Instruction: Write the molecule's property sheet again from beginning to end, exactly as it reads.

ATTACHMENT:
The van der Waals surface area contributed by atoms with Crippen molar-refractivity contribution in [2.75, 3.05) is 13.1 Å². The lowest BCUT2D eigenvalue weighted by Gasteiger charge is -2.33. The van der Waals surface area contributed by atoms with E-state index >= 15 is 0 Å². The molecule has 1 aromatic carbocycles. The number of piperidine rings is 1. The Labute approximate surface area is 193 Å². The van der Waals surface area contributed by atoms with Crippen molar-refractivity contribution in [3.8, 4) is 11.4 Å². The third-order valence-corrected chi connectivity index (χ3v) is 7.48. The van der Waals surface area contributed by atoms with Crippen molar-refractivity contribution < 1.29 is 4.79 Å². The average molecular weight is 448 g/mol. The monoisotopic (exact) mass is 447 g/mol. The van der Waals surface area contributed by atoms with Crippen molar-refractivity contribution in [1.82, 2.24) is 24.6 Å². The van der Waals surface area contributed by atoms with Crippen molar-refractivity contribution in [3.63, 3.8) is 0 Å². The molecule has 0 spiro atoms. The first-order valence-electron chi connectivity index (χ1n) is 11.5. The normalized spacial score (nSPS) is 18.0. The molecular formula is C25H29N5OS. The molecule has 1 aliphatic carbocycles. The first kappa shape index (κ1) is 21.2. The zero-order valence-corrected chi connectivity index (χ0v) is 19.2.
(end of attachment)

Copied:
The van der Waals surface area contributed by atoms with Crippen molar-refractivity contribution in [2.75, 3.05) is 13.1 Å². The lowest BCUT2D eigenvalue weighted by Gasteiger charge is -2.33. The van der Waals surface area contributed by atoms with E-state index >= 15 is 0 Å². The molecule has 1 aromatic carbocycles. The number of piperidine rings is 1. The Labute approximate surface area is 193 Å². The van der Waals surface area contributed by atoms with Crippen molar-refractivity contribution in [3.8, 4) is 11.4 Å². The third-order valence-corrected chi connectivity index (χ3v) is 7.48. The van der Waals surface area contributed by atoms with Crippen molar-refractivity contribution < 1.29 is 4.79 Å². The average molecular weight is 448 g/mol. The monoisotopic (exact) mass is 447 g/mol. The van der Waals surface area contributed by atoms with Crippen molar-refractivity contribution in [1.82, 2.24) is 24.6 Å². The van der Waals surface area contributed by atoms with Crippen molar-refractivity contribution in [3.63, 3.8) is 0 Å². The molecule has 0 spiro atoms. The first-order valence-electron chi connectivity index (χ1n) is 11.5. The normalized spacial score (nSPS) is 18.0. The molecular formula is C25H29N5OS. The molecule has 1 aliphatic carbocycles. The first kappa shape index (κ1) is 21.2. The zero-order valence-corrected chi connectivity index (χ0v) is 19.2.